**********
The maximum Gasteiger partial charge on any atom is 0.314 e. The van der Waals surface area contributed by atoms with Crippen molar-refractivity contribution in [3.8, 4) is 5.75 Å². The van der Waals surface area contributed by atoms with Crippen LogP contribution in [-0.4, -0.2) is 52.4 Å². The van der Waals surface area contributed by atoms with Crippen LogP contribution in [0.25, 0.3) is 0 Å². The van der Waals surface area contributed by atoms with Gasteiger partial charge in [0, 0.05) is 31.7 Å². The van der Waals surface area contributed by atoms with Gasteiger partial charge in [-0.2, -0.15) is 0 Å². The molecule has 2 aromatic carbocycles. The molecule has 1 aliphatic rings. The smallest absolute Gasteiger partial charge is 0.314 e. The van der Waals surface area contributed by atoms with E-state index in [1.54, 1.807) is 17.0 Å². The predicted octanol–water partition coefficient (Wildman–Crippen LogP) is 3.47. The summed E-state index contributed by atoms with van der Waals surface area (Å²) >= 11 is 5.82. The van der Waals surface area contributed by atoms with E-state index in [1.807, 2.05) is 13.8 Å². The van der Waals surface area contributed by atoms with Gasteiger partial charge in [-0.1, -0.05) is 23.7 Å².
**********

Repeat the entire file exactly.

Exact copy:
The maximum Gasteiger partial charge on any atom is 0.314 e. The van der Waals surface area contributed by atoms with Crippen molar-refractivity contribution in [3.8, 4) is 5.75 Å². The van der Waals surface area contributed by atoms with Crippen LogP contribution in [-0.4, -0.2) is 52.4 Å². The van der Waals surface area contributed by atoms with Crippen LogP contribution in [0.25, 0.3) is 0 Å². The van der Waals surface area contributed by atoms with Gasteiger partial charge in [0, 0.05) is 31.7 Å². The van der Waals surface area contributed by atoms with Gasteiger partial charge in [-0.2, -0.15) is 0 Å². The molecule has 2 aromatic carbocycles. The molecule has 1 aliphatic rings. The smallest absolute Gasteiger partial charge is 0.314 e. The van der Waals surface area contributed by atoms with E-state index in [1.54, 1.807) is 17.0 Å². The predicted octanol–water partition coefficient (Wildman–Crippen LogP) is 3.47. The summed E-state index contributed by atoms with van der Waals surface area (Å²) >= 11 is 5.82. The van der Waals surface area contributed by atoms with E-state index in [1.807, 2.05) is 13.8 Å². The van der Waals surface area contributed by atoms with Gasteiger partial charge in [-0.1, -0.05) is 23.7 Å².